Apple wants to replace your 2015 MacBook's USB-C charging cable

2015 MacBook
The new MacBook, sans cable.

Bringing new technology standards to the masses isn't always as straightforward as it looks, and the new USB Type-C standard Apple introduced on last year's MacBook models is a case in point - the Cupertino company has launched a replacement program for some of the USB-C cables shipped with laptops during 2015.

The exact time period in question is from the on sale date (10 March) to 8 June: Apple has provided a handy guide to help you work out if you're eligible for a new cable. The offer also applies if you bought a cable as a standalone accessory.

"A limited number of Apple USB-C charge cables that were included with MacBook computers through June 2015 may fail due to a design issue," says Apple. "As a result, your MacBook may not charge or only charge intermittently when it's connected to a power adapter with an affected cable."

Kitted out

All you need to do to get yourself a fully working, problem-free USB Type-C charging cable is to enter your MacBook serial number (and Apple shows you how to find that too). If you registered your shipping address with Apple when you bought your laptop then you'll get a new cable through the post automatically before March.

Not everyone is happy with the single charging port on the latest MacBook (adapters are available) but USB Type-C technology is certainly the future for phones and laptops alike - it brings with it faster charging, faster data transfer and a host of other benefits.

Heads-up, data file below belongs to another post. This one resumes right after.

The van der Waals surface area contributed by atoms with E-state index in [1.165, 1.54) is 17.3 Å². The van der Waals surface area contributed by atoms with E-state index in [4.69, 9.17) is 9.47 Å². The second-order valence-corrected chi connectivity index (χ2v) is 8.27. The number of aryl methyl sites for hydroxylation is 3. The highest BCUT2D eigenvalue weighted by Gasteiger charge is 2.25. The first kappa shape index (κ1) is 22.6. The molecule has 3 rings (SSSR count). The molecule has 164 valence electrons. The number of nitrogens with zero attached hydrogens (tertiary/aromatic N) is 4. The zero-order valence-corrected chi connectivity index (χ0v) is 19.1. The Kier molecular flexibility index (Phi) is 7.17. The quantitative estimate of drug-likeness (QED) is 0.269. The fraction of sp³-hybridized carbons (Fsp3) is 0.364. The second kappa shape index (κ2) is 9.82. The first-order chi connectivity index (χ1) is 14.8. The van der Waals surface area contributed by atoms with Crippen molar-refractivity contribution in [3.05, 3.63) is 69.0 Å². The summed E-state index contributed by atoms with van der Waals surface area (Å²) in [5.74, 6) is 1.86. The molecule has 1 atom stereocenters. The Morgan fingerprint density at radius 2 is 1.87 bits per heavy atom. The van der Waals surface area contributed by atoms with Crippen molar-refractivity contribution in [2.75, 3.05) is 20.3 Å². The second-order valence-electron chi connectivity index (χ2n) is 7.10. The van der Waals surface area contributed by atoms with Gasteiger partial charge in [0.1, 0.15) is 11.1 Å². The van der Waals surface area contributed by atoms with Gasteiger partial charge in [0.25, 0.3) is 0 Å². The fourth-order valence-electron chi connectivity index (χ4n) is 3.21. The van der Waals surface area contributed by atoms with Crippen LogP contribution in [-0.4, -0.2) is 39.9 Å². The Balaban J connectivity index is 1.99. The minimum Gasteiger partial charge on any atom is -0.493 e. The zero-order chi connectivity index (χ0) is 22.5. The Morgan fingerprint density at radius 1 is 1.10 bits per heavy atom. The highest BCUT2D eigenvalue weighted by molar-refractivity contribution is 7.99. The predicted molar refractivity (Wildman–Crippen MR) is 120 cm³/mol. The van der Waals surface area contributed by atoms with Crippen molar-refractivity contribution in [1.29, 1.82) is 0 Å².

If you bought your laptop after 8 June, there's no problem; and those who've already picked up a replacement cable may be eligible for a refund. After having to replace a host of faulty power adapters last month, Apple will be hoping that it can run through the rest of 2016 without having to issue any more upgrades to its kit.

David Nield
Freelance Contributor

Dave is a freelance tech journalist who has been writing about gadgets, apps and the web for more than two decades. Based out of Stockport, England, on TechRadar you'll find him covering news, features and reviews, particularly for phones, tablets and wearables. Working to ensure our breaking news coverage is the best in the business over weekends, David also has bylines at Gizmodo, T3, PopSci and a few other places besides, as well as being many years editing the likes of PC Explorer and The Hardware Handbook.